Axinella infundibuliformis (Linnaeus, 1758)


Family : Axinellidae

Form: Variable in shape but usually cup-like or lamellate. The walls are of regular thickness with the margins of the cup/fan rounded and firm. Stalked or substipitate.

Colour: Buff, pale creamy-yellow.

Smell: None.

Consistency: Moderately firm and resilient. Pieces break off if bent through 90 degrees. "Compact."

Surface: The outer surface presents moderate friction when rubbed. The inner surface has many pin hole sized exhalent openings. These are larger than the inhalent pores on the outer surface. Neither surface is bristly.

Apertures: Oscules are "small, scattered evenly" over one surface; in cup-like specimens, all the exhalent openings are found on the inner surface.

Contraction: Not noticeable.

Internal characters

Skeleton: Plumoreticulate. The contrast between a stiffer axial skeleton and a softer extra-axial skeleton, which is characteristic of branched Axinellids, is scarcely noticeable in this species. The megascleres tend to show an axial condensation towards the centre of the choanosome, and a sub-anisotropic reticulation in the extra-axial regions with sub-plumose primary fibres (the amounts of spongin encasing spicules is variable), ending as brushes at the surface. (NOTE: the variability of the spicule complement and architectural structure is a well-known feature of Axinellids. All kinds of combination can be found e.g. megascleres can be all oxea (making confusion with Halichondrida possible), or all styles. If both types are present together, a zonation can often be detected i.e. in a reticulation, the multispicular primary fibres are usually formed by styles and the connective secondary fibres formed of oxea (often unispicular or up to 3 spicules thick). Surface brushes may consist of long or short spicules which pierce the surface (resulting in a rough surface, smooth surfaces being a rarity in Axinellids). Dense axial skeleton may be absent; extra-axial reticulation may be completely replaced by plumose fibres.)

Spicules: Megascleres are styles (a) 260-(330)-360Ám and oxea (b) 210-(250)-280Ám (slightly curved) and occasionally strongyles. Microscleres are trichodragmata (c), longer than those of Axinella dissimilis but often inconspicuous.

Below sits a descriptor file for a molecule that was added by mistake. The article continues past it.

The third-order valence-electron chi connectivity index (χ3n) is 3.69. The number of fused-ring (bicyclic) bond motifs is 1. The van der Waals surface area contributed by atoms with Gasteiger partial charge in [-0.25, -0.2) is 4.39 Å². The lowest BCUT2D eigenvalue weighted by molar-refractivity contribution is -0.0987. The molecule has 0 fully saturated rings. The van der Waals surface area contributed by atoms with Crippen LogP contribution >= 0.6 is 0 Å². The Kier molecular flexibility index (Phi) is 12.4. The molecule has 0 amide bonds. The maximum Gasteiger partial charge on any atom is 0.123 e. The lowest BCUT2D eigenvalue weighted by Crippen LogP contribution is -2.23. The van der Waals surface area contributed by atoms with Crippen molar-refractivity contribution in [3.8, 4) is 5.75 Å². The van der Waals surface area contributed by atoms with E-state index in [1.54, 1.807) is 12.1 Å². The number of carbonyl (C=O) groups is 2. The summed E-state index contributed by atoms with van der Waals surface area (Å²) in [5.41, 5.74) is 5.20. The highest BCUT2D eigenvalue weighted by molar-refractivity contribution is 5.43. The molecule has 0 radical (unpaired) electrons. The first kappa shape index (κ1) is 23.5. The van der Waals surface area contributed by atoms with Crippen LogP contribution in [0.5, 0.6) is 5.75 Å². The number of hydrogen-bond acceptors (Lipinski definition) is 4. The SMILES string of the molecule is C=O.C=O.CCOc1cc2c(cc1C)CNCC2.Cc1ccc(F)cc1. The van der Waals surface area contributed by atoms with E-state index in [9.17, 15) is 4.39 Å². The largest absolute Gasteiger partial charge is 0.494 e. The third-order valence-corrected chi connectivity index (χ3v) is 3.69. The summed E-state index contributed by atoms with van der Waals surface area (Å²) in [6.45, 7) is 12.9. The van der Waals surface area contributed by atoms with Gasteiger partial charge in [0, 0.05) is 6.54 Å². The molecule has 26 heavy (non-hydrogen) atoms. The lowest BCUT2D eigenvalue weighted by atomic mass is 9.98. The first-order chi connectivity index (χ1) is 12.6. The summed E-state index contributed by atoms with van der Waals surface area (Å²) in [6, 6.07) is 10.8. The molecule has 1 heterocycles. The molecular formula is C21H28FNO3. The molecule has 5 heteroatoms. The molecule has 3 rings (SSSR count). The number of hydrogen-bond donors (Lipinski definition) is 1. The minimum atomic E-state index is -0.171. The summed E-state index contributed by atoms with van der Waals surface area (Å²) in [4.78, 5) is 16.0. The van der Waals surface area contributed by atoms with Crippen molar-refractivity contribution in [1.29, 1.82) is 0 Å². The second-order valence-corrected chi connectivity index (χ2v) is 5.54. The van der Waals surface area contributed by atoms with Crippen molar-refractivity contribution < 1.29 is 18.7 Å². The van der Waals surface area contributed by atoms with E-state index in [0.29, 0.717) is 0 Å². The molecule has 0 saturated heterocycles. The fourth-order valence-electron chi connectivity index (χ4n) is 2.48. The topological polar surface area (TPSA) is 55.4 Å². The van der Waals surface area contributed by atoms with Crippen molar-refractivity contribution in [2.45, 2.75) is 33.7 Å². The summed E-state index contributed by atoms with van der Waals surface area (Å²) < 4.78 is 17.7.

Habitat: "Shallow sublittoral to 630m." Usually found on bedrock, cliff ledges, or stable boulders in the circalittoral zone, usually on horizontal surfaces in semi-sheltered conditions where it must be tolerant of the presence of sediment. Reported on "shells, gravel stones, sand or mud" but this may refer to dredgings from deeper water. (??)-confirmation of this would be valuable.

Distribution: "Norway; Faeroes; U.K.; North and East France." Recently known from W. coasts of Scotland and Ireland; Anglesey; Lundy; etc where it is a common and conspicuous species in the right habitat. Apparently not found on North Sea coasts of the U.K., although a photographic record exists from off Northumberland. (Bamber & Coughlan, 1989)

Distribution Map: NBN map : National Biodiversity Network mapping facility, data for UK.

Identity: A well formed cup with rounded edges, attached by a central stalk, is unlikely to be anything but Axinella infundibuliformis. However a few other rarer species form cups so identification should be confirmed by microscopic examination. Phakellia ventilabrum (q.v.) is one such species, distinguished by possessing long flexuous (vermiform) styles (not straight or slightly curved ones). Phakellia ventilabrum is said to have thin walls and a sharp edged rim to its cup, and also to differ in texture from Axinella infundibuliformis, being of a laxer consistency.

Voucher: BELUM : Mc1530. Ardnoe Pt, Sound of Jura.

Editors: D. Moss, B.E. Picton.

 Picton, B.E., Morrow, C.C. & van Soest, R.W.B., 2011. [In] Sponges of Britain and Ireland